"The town, as I say, was arranged along a single street, with the houses facing one another, and the municipal edifice overlooking one end of the street. Behind each house was a cow-byre, which were all of a great size, and connected to the houses by covered passageways to allow easy access. The good diggers I had conscripted were all careful not to disturb the houses, and I have a number of sketches of the hamlet, which will be presented in good order in the coming months. The most astounding feature of the byres was the name and inscription which were made on each stall, in a script which was then unknown to me. This was a great puzzle, as the inhabitants of the town had clearly spoken the Greek of their day. It was not until we had thoroughly excavated the municipal building that I realized the profundity of this tiny hamlet, for in the basement of that structure, in a stone ark, lay the most astonishing historical treasure of our time."
The crowd was by now on the edges of their seats, veritably in a lather to hear what would come next. The chairman looked on with a smile, having coordinated the matter, and interrupted Dr. Barnsworthy at this time. "Thank you, good sir. Would Dr.s Whitsome and Moore care to join you at the podium?" The two men hurried up, clearly excited. "You may continue, doctors."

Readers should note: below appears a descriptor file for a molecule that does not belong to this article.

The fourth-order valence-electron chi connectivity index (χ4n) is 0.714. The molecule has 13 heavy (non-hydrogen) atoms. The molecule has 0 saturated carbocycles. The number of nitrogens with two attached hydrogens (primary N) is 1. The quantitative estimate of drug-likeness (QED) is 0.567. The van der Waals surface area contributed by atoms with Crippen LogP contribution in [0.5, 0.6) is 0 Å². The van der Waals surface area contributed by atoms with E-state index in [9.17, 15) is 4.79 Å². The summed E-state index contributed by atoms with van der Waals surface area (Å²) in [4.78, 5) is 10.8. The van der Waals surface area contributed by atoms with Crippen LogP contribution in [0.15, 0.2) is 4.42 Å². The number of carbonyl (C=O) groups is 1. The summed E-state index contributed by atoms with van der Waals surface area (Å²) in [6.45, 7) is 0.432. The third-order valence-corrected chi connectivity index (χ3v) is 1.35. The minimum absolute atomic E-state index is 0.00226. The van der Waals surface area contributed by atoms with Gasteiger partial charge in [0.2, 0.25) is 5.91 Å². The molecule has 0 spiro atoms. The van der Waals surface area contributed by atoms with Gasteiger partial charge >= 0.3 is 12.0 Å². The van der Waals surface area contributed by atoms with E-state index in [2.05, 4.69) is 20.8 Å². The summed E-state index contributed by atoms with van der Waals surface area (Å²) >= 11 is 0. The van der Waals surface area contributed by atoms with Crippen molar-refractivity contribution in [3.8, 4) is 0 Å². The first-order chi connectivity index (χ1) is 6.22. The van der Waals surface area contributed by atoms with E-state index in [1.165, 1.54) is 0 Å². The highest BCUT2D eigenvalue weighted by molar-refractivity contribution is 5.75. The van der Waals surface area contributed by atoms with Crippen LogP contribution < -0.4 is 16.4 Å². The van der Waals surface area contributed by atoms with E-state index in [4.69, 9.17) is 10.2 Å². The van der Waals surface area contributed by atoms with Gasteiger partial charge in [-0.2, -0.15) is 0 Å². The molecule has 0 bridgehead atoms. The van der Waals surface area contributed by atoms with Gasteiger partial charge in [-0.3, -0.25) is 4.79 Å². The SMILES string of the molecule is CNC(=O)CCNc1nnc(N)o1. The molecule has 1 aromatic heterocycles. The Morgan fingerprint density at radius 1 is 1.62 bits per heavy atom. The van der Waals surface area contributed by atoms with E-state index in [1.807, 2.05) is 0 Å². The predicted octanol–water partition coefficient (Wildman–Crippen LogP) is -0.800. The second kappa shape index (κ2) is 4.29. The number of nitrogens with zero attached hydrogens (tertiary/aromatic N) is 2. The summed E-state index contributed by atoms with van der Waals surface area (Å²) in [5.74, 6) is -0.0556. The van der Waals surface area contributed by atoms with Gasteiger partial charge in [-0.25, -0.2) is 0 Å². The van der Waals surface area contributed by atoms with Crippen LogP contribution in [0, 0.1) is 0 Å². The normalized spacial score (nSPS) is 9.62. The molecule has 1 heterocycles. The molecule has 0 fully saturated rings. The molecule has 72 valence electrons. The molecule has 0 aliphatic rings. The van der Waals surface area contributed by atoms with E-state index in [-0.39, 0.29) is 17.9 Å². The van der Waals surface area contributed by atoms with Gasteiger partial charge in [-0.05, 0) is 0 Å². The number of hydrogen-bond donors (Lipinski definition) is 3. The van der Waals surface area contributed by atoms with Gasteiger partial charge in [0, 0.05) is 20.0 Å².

"Thank you, Mr. Chairman." Barnsworthy turned back to the crowd, and continued: "Good colleagues, these eminent scholars beside me will now expound upon the find."
Dr. Moore pulled gently on a velvet rope hanging unobtrusively from the curtins behind him. He and Whitsome stepped forward to allow the curtains to puddle at the base of the wall, and directed floodlights came up, revealing a blowup of a page covered half in Greek, half in a script unknown.
"Gentlemen, behold!" Whitsome had a lovely speaking voice, and he hurled this enjoinder upon the crowd. "The Royal Society for the Comprehension and Personification of Animals has before it the Codex Bovinicus!" Gasps and murmurs rose into cheers, whistles, and thunderous applause as the crowd stood, and, to a man, expressed their heartfelt excitement.
"The RSCPA has never, may I repeat, never, had the privilege of actually communicating with the animals we all love so dearly, until this day!" Whitsome was glowing, and Moore was shaking his head in awe at their accomplishment. The two had spent many laborious nights assembling the required clues to render the codex intelligible, and they were rightly basking in the fruit of their labors. "Dr. Moore will guide you through a few sample translations, and you will, no doubt, desire to examine the whole of our work when it is published in the upcoming periodical of our society."